Commissioners sign Declaration of Disaster

By Allie Bierman
(updated by Journal Editor Jason Schock)
The Richardson County Board of Commissioners Tuesday signed a Declaration of Disaster following the heavy rains of June 3-5. Damage associated with local flooding has been estimated at over $1 million. The County, along with local cities and village, made this declaration in order to request financial assistance from the State of Nebraska’s Governor’s Emergency Fund and begin the process of requesting Federal Disaster Assistance.

Southeast Nebraska continues to dry out after last week’s storms dumped buckets of rain on Richardson County — Stella and Salem reported six inches in a single 24-hour period — and both the roads and farmers’ fields are worse for the ware.

According to Richardson County Emergency Manager Brian Dixon, the heaviest rainfalls reported came from south Richardson County, where Stella and Salem got hit with nearly six inches, and Verdon five, last Thursday alone. Dixon said the area received a total of 6.84 inches  of rain last week, forcing the Big Nemaha River near Salem to swell to its highest level since 1993.

Falls City saw some four inches of rain at the end of the week and watched as water spilled over the banks of the Muddy Creek and Nemaha Rivers, turning farm houses east of town into lake front properties. Everyone got soaked.

“With all this rain we have had a hard time getting anything planted at all,” local farmer Mike Bierman said. “You’ll get a few good days for your fields to dry, and then that’ll leave you with about one or maybe two days to plant before it starts to rain again.”    

Mike has been farming with his dad, Gary Bierman, since he was a boy. Gary doesn’t remember the weather being this bad for this long since the 1950’s. In 1956 there was a drought followed by hail that totaled everything. The Bierman’s have about one third of beans left to plant and about five percent of corn left.

“All of our fields are wet, but none are under water. All the bean ground is wet, we have all the dry ground planted already. We still need to get our crops planted in Salem, Stella, the Verdon area, and some in Missouri, ” Gary said. “The crops just need dry weather, sunshine and a little breeze. “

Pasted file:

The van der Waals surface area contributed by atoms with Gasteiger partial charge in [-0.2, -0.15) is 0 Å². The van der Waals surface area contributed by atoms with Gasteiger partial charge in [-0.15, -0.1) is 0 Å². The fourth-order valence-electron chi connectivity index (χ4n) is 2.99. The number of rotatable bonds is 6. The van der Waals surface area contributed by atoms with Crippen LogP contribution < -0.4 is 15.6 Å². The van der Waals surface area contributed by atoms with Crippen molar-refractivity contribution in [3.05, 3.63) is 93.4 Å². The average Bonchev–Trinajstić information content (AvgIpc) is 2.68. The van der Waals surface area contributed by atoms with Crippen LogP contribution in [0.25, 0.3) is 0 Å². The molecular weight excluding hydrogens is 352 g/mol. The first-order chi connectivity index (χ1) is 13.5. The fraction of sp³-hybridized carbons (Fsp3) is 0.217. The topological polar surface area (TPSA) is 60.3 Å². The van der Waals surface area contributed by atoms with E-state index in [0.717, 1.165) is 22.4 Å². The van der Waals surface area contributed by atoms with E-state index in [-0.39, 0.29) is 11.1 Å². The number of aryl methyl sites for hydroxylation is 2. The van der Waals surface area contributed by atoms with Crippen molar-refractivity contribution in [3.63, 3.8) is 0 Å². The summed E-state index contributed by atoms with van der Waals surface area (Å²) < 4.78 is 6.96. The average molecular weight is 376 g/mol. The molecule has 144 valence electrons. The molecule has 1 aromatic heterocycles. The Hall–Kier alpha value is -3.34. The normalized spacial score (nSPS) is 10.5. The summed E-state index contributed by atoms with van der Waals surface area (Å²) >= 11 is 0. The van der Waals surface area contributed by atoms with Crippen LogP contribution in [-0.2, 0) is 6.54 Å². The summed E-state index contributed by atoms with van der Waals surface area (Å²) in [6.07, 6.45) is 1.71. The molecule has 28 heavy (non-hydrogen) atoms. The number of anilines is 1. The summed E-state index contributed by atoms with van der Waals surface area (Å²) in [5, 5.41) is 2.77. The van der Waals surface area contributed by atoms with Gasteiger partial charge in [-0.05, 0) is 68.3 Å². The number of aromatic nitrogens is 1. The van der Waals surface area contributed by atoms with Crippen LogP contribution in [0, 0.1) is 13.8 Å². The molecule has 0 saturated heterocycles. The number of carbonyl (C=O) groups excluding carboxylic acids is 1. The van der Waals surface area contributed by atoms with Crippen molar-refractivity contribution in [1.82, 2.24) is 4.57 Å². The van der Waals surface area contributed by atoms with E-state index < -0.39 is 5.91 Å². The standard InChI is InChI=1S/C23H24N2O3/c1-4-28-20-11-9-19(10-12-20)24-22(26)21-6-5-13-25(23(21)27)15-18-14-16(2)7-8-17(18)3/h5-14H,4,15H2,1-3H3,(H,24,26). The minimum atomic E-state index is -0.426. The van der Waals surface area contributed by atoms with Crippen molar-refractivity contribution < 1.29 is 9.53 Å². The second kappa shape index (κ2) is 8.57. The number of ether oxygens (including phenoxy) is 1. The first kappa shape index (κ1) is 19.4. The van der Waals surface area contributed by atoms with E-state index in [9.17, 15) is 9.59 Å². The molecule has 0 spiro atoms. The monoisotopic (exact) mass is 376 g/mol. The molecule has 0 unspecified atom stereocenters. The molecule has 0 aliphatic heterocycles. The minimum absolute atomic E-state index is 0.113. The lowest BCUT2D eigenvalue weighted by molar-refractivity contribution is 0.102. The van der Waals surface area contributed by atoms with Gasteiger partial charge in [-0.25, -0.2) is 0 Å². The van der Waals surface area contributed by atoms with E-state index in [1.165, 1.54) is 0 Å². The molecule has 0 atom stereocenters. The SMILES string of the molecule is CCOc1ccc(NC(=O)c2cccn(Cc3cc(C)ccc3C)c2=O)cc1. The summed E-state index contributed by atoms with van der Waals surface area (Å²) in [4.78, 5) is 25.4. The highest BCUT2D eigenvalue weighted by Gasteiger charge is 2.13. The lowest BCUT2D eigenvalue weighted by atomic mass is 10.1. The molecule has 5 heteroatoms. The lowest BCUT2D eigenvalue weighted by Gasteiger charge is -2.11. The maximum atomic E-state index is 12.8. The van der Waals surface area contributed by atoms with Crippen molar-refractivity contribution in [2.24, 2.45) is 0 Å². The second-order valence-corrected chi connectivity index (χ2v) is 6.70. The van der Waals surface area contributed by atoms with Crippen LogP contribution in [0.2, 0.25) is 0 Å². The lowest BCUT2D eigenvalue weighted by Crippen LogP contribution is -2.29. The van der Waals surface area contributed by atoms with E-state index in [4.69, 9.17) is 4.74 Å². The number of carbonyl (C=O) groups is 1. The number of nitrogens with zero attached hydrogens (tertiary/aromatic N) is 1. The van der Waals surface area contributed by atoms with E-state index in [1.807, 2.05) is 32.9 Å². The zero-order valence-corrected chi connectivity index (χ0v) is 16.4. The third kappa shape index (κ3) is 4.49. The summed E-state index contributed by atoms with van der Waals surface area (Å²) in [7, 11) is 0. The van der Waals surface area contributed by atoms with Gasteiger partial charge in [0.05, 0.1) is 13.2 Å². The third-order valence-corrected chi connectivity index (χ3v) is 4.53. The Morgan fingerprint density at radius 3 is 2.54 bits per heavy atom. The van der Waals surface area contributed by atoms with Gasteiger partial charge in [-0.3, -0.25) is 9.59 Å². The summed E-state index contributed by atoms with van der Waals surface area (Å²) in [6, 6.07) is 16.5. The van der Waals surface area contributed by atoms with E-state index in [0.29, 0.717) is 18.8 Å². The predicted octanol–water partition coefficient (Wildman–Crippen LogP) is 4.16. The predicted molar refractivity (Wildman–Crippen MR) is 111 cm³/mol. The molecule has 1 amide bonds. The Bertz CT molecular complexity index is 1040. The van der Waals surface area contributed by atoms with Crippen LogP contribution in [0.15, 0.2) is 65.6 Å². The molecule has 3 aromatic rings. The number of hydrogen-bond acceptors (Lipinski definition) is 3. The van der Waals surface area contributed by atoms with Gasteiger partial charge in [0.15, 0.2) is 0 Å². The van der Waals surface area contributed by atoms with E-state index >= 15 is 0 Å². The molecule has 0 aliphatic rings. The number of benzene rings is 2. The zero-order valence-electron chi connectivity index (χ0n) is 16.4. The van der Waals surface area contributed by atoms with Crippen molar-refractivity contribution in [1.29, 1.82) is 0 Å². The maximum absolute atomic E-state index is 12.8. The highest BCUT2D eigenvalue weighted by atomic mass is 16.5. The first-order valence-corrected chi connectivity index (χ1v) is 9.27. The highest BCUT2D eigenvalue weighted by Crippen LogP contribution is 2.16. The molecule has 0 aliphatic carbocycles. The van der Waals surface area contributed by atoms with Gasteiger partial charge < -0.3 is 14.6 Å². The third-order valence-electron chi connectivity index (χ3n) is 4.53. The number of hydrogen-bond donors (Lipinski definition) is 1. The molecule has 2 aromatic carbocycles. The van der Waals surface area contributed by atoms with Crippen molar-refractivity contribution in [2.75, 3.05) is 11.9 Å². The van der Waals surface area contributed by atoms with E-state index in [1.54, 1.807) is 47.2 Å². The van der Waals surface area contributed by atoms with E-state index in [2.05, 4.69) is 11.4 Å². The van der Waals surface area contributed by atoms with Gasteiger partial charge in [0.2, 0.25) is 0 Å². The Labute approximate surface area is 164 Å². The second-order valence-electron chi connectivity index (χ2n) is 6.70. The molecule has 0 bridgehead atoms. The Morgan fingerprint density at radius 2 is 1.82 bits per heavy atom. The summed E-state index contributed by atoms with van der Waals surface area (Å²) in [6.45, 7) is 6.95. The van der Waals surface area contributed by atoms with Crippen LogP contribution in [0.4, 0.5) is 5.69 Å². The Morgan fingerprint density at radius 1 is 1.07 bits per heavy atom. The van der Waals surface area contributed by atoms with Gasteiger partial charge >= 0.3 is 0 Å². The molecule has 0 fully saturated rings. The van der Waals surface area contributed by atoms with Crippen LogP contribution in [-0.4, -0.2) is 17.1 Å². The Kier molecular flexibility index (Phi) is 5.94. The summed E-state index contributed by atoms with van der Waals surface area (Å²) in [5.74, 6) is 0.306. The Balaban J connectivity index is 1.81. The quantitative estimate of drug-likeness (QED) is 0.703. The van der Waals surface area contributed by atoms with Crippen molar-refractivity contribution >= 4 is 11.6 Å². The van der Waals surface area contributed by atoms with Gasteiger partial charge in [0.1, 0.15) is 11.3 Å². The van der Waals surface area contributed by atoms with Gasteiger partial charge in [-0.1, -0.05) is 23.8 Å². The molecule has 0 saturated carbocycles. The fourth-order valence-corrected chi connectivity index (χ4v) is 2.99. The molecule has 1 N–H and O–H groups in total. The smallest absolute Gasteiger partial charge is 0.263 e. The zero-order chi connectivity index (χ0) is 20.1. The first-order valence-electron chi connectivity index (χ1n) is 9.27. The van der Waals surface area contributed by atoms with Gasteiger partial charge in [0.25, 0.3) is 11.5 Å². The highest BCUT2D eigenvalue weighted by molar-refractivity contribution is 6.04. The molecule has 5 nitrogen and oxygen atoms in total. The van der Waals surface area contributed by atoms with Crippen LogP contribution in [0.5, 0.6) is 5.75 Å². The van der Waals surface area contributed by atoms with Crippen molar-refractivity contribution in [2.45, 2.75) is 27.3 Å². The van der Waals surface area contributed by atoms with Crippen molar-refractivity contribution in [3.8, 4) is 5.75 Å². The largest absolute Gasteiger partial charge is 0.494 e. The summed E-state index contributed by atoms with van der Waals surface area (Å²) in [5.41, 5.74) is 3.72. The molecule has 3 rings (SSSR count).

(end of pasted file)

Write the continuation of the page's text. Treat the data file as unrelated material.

Beans can be planted up until July 4 and corn can be planted until about June 15, though the yield per bushel will not be as much. The later the crops get planted, the less the yield will be. If the crops don’t get sprayed, there will be weeds in them and they won’t yield as much.

“The corn needs sprayed but it’s too wet to get into the field to spray,” Carol Bierman added.

“We also need to get our hay mowed, but if you mow it and it rains right away the quality goes down, although the quality is already going down because it’s so late. The fields are just too muddy,” Gary said.

With some crops being planted so late and some not being planted at all it will affect the yields during harvest.  

“Harvest won’t be as good in our area but if other areas have a good harvest, the prices for crop will be lower which won’t be good for us,” Gary said.

Dan Goff, who farms near Salem, still has crops that need to be planted, as well.

“We have all of our corn in and about two days of beans planted, so we’re maybe a quarter done with beans. We should be able to plant them; they will just be late by the time we get them in,” Goff said.

“We’ll get everything in sooner or later. It just depends on what the weather will be like this summer, if it dries up or if it keeps raining.”

Goff, who also sells crop insurance, said that the late plant date for corn was May 25 and June 10 is the late plant date for beans.

“Anything planted after that gets a deduction on the crop insurance side of it; you can’t insure it as much. You won’t have as much coverage as if you had it planted before that date. We’re kind of getting to that point where no one in the county has beans in and we’re getting pretty close to that June 10 mark. There’s going to be a lot of beans planted after that I’m afraid,” Goff said.

On the other side of the slow rising Missouri River, the fields and farmers are the same way. Matthew Buckminster, who works for Tally Farms in the Mound City/Maitland area, still has a few days left of planting.

“We have about 10 percent of corn left and 70 percent of beans left to plant. We have nitrogen in the ground so we will finish planting our corn. We still have to plant in Bigelow, Craig, and Guilford,” Buckminster said.

There is an app available to download on your smart phone, called ‘The Climate Cooperation’ which tracks rain totals on each field. It will also tell you if there is hail and, if so, the size of the hail.

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